In my senior year of high school I had entered into a controversial state of mind that my private Christian school was not too fond of, to say the least. I had just finished the summer of which I had spent most of locked up in my room due to a mistake I made a couple weeks after finishing my junior year. I was grounded for throwing a party -or two or three- for a family for whom I was house sitting. The repercussions were devastating: annexed friendships, hostility towards my family, and a relationship I entered into shortly after that turned abusive. Details of these stories are irrelevant as this blog tries to be less about my past, and more about my present and future. However, through these hardships, I found joy in a dream that was realized after reading “Into the Wild” by John Krakauer.
If you have not read this book, I highly recommend it, as it has changed my life. But to sum it up, the book is not so much about the plot, as it is the concept. Krakauer skillfully portrays the life of Christopher Johnson McCandless AKA Alexander Supertramp without bias, as there are two points of view of his life. Was McCandless a hero or a fool? I do not care to talk about this man without bias, because he is hands down, one of my biggest inspirations in life. After graduating with good grades from Emory University, McCandless gave away his entire college fund of $25,000 to charity, nixed communication with his family, abandoned his legal name, and began traveling across the states with his 1982 Datsun that was later destroyed in a flash flood. He continued his journey, meeting new people, working a variety of jobs, and hitchhiking until he reached the Alaskan wilderness. Although unprepared, McCandless survived here for over 100 days until he died of what is hypothesized to be a poisoning from moldy seeds that further contributed to his starvation.
While McCandless’s death is romantically unfortunate, the ideas of McCandless is what has created my infatuation with his tale. He dared to find out what many people are too afraid to find out and rather, willingly trap themselves into a bubble of security and monotony and as McCandles states, “So many people live within unhappy circumstances and yet will not take the initiative to change their situation because they are conditioned to a life of security, conformity, and conservation, all of which may appear to give one peace of mind, but in reality nothing is more damaging to the adventurous spirit within a man than a secure future. The very basic core of a man’s living spirit is his passion for adventure. The joy of life comes from our encounters with new experiences, and hence there is no greater joy than to have an endlessly changing horizon, for each day to have a new and different sun. If you want to get more out of life, you must lose your inclination for monotonous security and adopt a helter-skelter style of life that will at first appear to you to be crazy. But once you become accustomed to such a life you will see its full meaning and its incredible beauty.”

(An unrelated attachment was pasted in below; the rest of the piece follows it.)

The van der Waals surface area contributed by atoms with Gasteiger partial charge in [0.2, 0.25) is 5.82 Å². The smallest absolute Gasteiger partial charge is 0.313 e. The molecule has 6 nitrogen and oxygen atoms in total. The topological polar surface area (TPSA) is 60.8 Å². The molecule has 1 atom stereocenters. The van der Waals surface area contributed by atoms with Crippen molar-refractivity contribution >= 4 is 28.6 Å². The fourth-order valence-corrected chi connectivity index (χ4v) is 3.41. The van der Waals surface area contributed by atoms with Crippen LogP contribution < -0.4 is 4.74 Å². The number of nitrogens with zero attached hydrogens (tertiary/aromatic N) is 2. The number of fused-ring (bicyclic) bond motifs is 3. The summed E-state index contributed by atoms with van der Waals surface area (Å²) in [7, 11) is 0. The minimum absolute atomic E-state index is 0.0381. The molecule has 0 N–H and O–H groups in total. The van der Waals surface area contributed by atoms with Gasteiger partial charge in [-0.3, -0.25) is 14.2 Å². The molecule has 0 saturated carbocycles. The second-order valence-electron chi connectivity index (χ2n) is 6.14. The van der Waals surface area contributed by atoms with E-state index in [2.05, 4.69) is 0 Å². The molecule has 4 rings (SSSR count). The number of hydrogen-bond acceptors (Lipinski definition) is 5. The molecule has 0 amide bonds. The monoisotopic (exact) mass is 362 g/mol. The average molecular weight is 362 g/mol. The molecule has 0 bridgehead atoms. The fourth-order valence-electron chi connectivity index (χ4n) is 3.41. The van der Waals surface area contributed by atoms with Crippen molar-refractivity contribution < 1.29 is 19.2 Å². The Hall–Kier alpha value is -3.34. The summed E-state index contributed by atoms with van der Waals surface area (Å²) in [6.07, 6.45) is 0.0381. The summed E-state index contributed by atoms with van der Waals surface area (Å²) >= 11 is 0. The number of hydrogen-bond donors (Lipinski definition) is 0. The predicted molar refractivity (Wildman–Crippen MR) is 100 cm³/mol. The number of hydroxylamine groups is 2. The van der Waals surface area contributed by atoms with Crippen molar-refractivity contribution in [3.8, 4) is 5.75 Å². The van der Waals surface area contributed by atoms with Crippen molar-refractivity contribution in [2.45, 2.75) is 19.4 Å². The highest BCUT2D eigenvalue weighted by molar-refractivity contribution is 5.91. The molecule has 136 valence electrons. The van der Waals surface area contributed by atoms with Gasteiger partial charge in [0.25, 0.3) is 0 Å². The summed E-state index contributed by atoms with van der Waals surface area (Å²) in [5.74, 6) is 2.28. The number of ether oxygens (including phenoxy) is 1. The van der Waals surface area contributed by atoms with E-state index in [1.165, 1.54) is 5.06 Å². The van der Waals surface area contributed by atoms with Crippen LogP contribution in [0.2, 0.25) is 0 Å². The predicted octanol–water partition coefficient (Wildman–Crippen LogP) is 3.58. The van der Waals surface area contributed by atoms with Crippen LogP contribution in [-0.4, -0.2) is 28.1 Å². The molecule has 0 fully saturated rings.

This is easily my favorite quote of all time, and is the spark that flamed the crazy idea in me to travel to Bolivia this summer. Along with the fact that I was disappointed in the school system.
Oh, the U.S. education system… After having the hardest time with being one of the only kids in my prestigious private school that was to attend community college, I decided I just wouldn’t go. I wanted to stick it to the man, and follow directly in McCandless’s footsteps (besides the dying part). I had planned on hitchhiking around the United States, and do as I pleased. But remember that abusive relationship I mentioned earlier? It stopped this aspiration of mine (along with many other aspirations) and I stayed in my hometown working a shitty part-time job, and not going to school. Honestly, I was kind of a loser. And not because I was working a shitty part-time job and not going to school. I fully endorse doing what you love, and if that’s what you love, then by all means continue. But I wasn’t. My love, along with my spirit had dissipated.
Months later, I finally decided I needed a change, so I dropped the relationship, quit my job, and attended the local community college for a class that I had always loved in high school- Spanish.
I loved the class, fell in love with learning, even got an A, and decided I wanted more. So I took summer classes, and then joined full-time in the fall of 2015, a year after I graduated. At first, I planned on getting my degree in Spanish, and at the end of that semester, linguistics, as I also fell in love with a French class I was taking. During the semester however, I got frustrated. I knew exactly what I wanted to study and knew what I needed in order to continue in that field. I did not need a sociology of religion and a conceptual math class to advance my skills, but I was required to take them, among other classes I saw no need for.
One October night, I was expressing my disappointment to my dad and said, “I just don’t understand why I can’t just do what I want.” He simply said, “You can.” And then asked, “What do you want to do?” I said travel, and immerse myself in Spanish language. And he said… “Then do it.”
It was as simple as that. A couple days later, I had booked a flight that left for Bolivia on May 25th.